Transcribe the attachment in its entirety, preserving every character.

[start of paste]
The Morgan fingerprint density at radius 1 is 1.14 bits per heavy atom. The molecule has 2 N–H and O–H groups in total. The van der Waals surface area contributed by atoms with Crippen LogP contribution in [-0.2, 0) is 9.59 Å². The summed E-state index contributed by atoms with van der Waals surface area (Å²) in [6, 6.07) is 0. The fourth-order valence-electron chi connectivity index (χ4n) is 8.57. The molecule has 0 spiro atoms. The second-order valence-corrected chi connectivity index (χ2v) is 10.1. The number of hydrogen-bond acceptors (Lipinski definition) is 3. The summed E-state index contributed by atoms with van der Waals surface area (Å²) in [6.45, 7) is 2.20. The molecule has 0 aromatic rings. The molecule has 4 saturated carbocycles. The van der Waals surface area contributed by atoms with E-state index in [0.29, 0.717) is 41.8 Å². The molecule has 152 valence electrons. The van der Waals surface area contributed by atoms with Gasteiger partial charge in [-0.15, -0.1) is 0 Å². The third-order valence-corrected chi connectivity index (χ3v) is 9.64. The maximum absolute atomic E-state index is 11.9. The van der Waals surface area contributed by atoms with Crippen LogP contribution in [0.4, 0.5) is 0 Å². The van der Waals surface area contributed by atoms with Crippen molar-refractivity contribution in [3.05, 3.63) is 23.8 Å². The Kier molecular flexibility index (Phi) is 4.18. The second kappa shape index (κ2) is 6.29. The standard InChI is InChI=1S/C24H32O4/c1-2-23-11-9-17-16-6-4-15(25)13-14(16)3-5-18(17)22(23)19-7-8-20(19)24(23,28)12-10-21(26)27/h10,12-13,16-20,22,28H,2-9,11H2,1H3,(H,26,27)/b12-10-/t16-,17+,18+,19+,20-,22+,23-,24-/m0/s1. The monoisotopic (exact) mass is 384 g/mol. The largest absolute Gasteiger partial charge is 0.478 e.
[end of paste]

The Morgan fingerprint density at radius 1 is 1.14 bits per heavy atom. The molecule has 2 N–H and O–H groups in total. The van der Waals surface area contributed by atoms with Crippen LogP contribution in [-0.2, 0) is 9.59 Å². The summed E-state index contributed by atoms with van der Waals surface area (Å²) in [6, 6.07) is 0. The fourth-order valence-electron chi connectivity index (χ4n) is 8.57. The molecule has 0 spiro atoms. The second-order valence-corrected chi connectivity index (χ2v) is 10.1. The number of hydrogen-bond acceptors (Lipinski definition) is 3. The summed E-state index contributed by atoms with van der Waals surface area (Å²) in [6.45, 7) is 2.20. The molecule has 0 aromatic rings. The molecule has 4 saturated carbocycles. The van der Waals surface area contributed by atoms with E-state index in [0.29, 0.717) is 41.8 Å². The molecule has 152 valence electrons. The van der Waals surface area contributed by atoms with Gasteiger partial charge in [-0.15, -0.1) is 0 Å². The third-order valence-corrected chi connectivity index (χ3v) is 9.64. The maximum absolute atomic E-state index is 11.9. The van der Waals surface area contributed by atoms with Crippen LogP contribution in [0.4, 0.5) is 0 Å². The van der Waals surface area contributed by atoms with Crippen molar-refractivity contribution in [3.05, 3.63) is 23.8 Å². The Kier molecular flexibility index (Phi) is 4.18. The second kappa shape index (κ2) is 6.29. The standard InChI is InChI=1S/C24H32O4/c1-2-23-11-9-17-16-6-4-15(25)13-14(16)3-5-18(17)22(23)19-7-8-20(19)24(23,28)12-10-21(26)27/h10,12-13,16-20,22,28H,2-9,11H2,1H3,(H,26,27)/b12-10-/t16-,17+,18+,19+,20-,22+,23-,24-/m0/s1. The monoisotopic (exact) mass is 384 g/mol. The largest absolute Gasteiger partial charge is 0.478 e.